I was fairly sure Mary Alice and I were the only two virgins in our senior class. I say that tentatively because virginity, or lack of it, was one of the few things we didn't discuss.
"Bucky said he saw at least half-a-dozen moccasins in the river last night, and you know how those nasty things like to get up on that old dock to sun."
"Yes, Mama, we'll be careful," I replied, although I didn't bother to open my eyes. Through some strange quirk of fate, Bucky was my brother. He was a junior at the University of Texas and he was absolutely positive he was the grand pooh-bah of the Western world. Truth be told, he was a pain in the rear.
Bunny sat up and engaged Mama in conversation—an exceptionally bad idea since my mother loved to talk.
"Miz Boudreaux, did my mom call?" Bunny could put on thethickest Texas accent you ever heard. And this was one of those occasions.
"No, honey, she hasn't. What do you want me to tell her if she does?" Mama had to yell in order to be heard.
"Just remind her I'm spending the night here, if you would. Not that she really cares where I am." That last sentence was meant strictly for our ears.
"Sure thing, honey," Mama agreed. "Jazzy, we're eating at the country club so you girls go to the Pink Pig for supper. I'll leave some money on the kitchen table."
In Meadow Lake, Texas, population 8,631, the Pink Pig Burger Emporium was the "happening" place. "Happening," that is, if you were into junk food, teenagers and the occasional redneck—"happening," of course, being a relative term.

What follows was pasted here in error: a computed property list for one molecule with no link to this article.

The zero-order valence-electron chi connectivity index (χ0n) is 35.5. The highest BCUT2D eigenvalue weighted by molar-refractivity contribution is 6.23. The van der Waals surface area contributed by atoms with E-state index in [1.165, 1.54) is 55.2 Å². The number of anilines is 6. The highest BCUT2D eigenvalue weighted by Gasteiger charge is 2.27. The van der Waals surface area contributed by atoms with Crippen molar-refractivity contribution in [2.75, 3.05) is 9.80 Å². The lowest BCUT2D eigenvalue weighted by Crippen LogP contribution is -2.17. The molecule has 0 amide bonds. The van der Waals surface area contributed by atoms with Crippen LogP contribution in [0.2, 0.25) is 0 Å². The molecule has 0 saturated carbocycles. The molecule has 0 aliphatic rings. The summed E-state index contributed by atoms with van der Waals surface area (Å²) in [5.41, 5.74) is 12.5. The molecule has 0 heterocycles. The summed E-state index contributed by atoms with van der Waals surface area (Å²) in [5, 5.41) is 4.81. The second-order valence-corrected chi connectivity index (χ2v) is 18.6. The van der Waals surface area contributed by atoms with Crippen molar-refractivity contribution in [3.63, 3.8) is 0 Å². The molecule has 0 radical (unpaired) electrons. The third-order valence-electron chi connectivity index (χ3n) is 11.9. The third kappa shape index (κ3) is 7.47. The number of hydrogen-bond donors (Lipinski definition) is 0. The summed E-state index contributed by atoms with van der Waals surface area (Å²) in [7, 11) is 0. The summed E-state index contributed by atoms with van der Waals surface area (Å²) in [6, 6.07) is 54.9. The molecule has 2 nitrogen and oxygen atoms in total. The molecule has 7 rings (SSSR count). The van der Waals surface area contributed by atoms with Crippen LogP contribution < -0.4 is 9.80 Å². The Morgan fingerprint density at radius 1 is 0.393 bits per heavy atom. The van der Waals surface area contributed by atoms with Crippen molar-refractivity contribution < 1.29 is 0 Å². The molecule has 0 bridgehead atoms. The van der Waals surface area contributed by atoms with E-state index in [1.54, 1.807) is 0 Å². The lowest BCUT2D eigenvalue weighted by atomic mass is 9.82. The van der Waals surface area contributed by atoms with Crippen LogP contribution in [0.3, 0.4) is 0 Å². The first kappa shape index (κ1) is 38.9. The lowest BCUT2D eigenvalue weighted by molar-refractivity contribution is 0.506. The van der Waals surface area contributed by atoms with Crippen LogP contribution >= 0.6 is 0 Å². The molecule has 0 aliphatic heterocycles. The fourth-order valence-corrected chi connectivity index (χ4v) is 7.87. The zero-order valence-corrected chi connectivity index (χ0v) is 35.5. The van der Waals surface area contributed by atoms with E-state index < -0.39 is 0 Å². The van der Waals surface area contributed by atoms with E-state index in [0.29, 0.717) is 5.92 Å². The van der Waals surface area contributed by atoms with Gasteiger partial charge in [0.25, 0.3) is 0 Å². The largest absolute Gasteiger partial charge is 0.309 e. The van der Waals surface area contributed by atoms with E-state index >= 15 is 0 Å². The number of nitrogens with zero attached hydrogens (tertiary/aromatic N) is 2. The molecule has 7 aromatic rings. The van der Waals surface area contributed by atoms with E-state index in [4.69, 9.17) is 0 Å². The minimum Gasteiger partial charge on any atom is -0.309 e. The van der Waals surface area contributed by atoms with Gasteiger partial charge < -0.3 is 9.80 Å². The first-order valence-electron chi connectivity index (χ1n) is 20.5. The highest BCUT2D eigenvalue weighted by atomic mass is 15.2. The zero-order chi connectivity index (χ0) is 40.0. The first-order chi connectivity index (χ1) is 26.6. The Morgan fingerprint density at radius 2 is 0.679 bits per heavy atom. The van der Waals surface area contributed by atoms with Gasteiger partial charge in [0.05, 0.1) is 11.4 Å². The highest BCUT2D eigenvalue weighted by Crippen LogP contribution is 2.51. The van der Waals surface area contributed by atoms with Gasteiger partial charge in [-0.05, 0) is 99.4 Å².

Growing up in a small south Texas town when your daddy's the police chief presented some challenges. Everyone, and I do mean everyone, thought it was their job to report my every move. Swear to goodness, if I'd been audacious enough to utter the f-word, Mama would've known about it before I closed my mouth.
Every weekend, the kids had this ritual where we all circled the Pink Pig, cruised to the park on the other side of town, came back around to check out the movie theater, swung by Garcia's Pizzeria and then completed the circuit with a trip back to the PP. Round and round we went in a relentless circle of teenage hormones.
I was so busy thinking about life in the high-school zone that I almost missed the fact that Mama was still dispensing advice from the shore.